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Tacos And a Touch of Community


For Katy Bell ’18, the restaurant business has been a part of her life since she could remember. Growing up in a small town in Colorado, she would watch her dad and mom run their family-owned restaurant.

“I’d walk to kindergarten and then after school, I’d walk to my dad’s restaurant,” she says.

As she got older, Katy took on waitressing jobs, but it was her oldest brother who attended culinary school and became a chef. Katy, a high school graduate, eventually moved to Georgia to support her other brother, serving in the military, and his family.

She worked her way up from being a mail clerk at a corporate office in Atlanta to becoming a property tax consultant, then ending up at Home Depot, where she headed up the corporate property tax department.

Katy Bell in her Kitchen


Still, Katy knew she had a passion for the food business.

“I thought it would be cool to have my own little restaurant,” she says.

Her big break came in an unusual way. After 15 years with Home Depot, Katy got laid off in January of 2013. It was quite a time for her, she recalled, because she was a newlywed and learned a month after losing her job that she was pregnant.

Unsure of what her next move would be, Katy’s husband encouraged her to go to college. He had graduated with both an undergraduate and graduate degree from Clayton State University and thought it would be a good fit for her. He signed her up to start in the summer of 2013.

“I was too ignorant to know the difference, but he loaded me up with five classes that summer,” she laughed.

As a nontraditional student, going to college was a huge change. Katy had to enroll as a freshman and get used to the rigors of college.

Sometimes, it proved tough.


Her baby was due in September of that year, and she had to miss two weeks of class. To make matters difficult, her newborn son struggled with a number of illnesses in his first two years, including a clogged tear duct and a dislocated hip that required a hospital stay and a full-body cast.

“It was my professors who kept encouraging me. I was putting forth the work and putting forth the effort, so they were okay with me emailing my assignments than having to be in class,” Katy says.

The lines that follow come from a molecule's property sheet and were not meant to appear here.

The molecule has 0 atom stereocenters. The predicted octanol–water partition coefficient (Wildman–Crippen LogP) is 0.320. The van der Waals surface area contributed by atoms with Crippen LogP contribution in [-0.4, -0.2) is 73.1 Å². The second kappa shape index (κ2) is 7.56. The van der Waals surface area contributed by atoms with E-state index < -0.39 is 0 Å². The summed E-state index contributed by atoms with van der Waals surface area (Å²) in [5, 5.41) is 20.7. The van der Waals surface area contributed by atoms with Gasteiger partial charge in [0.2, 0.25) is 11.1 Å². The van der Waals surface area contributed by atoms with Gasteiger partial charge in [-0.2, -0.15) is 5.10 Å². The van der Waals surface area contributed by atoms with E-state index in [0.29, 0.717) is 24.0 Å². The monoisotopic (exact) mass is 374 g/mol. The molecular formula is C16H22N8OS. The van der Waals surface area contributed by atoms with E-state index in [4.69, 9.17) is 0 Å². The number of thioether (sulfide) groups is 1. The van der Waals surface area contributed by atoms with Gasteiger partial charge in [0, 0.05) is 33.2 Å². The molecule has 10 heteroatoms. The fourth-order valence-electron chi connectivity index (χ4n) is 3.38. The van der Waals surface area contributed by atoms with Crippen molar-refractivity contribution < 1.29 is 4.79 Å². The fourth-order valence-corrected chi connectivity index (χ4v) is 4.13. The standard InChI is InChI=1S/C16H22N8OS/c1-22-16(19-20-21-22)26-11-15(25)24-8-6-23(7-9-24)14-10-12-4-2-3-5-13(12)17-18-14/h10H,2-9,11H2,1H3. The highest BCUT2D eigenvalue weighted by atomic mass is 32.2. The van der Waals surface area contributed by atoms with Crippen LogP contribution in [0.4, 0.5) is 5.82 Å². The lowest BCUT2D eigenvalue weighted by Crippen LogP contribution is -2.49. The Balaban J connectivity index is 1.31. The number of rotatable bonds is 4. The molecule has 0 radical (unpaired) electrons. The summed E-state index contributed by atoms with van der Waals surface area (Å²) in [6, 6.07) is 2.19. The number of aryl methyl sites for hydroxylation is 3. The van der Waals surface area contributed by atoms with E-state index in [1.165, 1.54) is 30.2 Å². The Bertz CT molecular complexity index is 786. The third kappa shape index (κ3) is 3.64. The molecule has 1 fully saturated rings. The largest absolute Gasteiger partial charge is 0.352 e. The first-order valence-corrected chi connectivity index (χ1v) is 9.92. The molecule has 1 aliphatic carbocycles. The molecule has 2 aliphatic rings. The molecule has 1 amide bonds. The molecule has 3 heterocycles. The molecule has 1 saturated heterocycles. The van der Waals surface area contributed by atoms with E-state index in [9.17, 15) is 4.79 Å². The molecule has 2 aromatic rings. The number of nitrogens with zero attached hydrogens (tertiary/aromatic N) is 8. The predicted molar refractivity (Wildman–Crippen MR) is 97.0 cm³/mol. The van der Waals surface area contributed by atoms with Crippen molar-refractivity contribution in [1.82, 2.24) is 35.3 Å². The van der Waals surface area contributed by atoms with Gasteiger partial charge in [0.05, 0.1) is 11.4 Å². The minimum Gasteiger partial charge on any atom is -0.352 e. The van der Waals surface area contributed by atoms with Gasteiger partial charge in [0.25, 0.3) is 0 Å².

“Otherwise I wouldn’t have done it. I would have given up.”

In spite of the circumstances, Katy persevered and was awarded Clayton State University’s Women’s Forum Scholarship. The funding pushed her to finish her degree.

“I can’t quit because I’ve earned a scholarship, and someone believes in me,” she says.

Within months before completing her degree, Katy went on a few job interviews. She quickly realized that entrepreneurship was her path.

“Everything I’ve learned in school is being put into place,” Katy says. “From marketing, to networking, to management, to hiring, to the HR classes–everything I took at Clayton State has given me more of a foundation to do this project.”


A friend told her about a vacant storefront on the McDonough Square in McDonough, GA. She went to Facebook to poll her friends and family on the food concept. Tacos and ice cream were the winners.

By the summer of 2018, she began renovating the space, tapping into the local business community to help with the design of the restaurant, which includes a colorful mural painted by a local artist.

Macon Street Tacos officially opened its doors in August, serving up made-to-order tacos and fruit sangrias using the freshest ingredients. An assortment of homemade ice cream flavors tops off the menu.

Katy Bell at her restaurant opening  

“Everything I’ve learned in school is being put into place,” Katy says. “From marketing, to networking, to management, to hiring, to the HR classes–everything I took at Clayton State has given me more of a foundation to do this project.”

And it’s paying off. Katy’s customer base is growing, and she’s thrilled to be a part of the revitalization happening on the square.

Her cantina space in the back of her restaurant has become a great social gathering spot and has welcomed guests like the local rotary club and the Henry County Players. She’s also struck up a deal with the camera museum nearby for a date night deal for couples looking to have a fun night on the town.

Katy has truly come full circle from those childhood days of watching her dad serve locals a warm meal. With her own business, she hopes to continue the legacy.

“I would love to be a destination on the square–to be somewhere fun and festive, and community focused,” she says.

Back to the Spring 2019 issue

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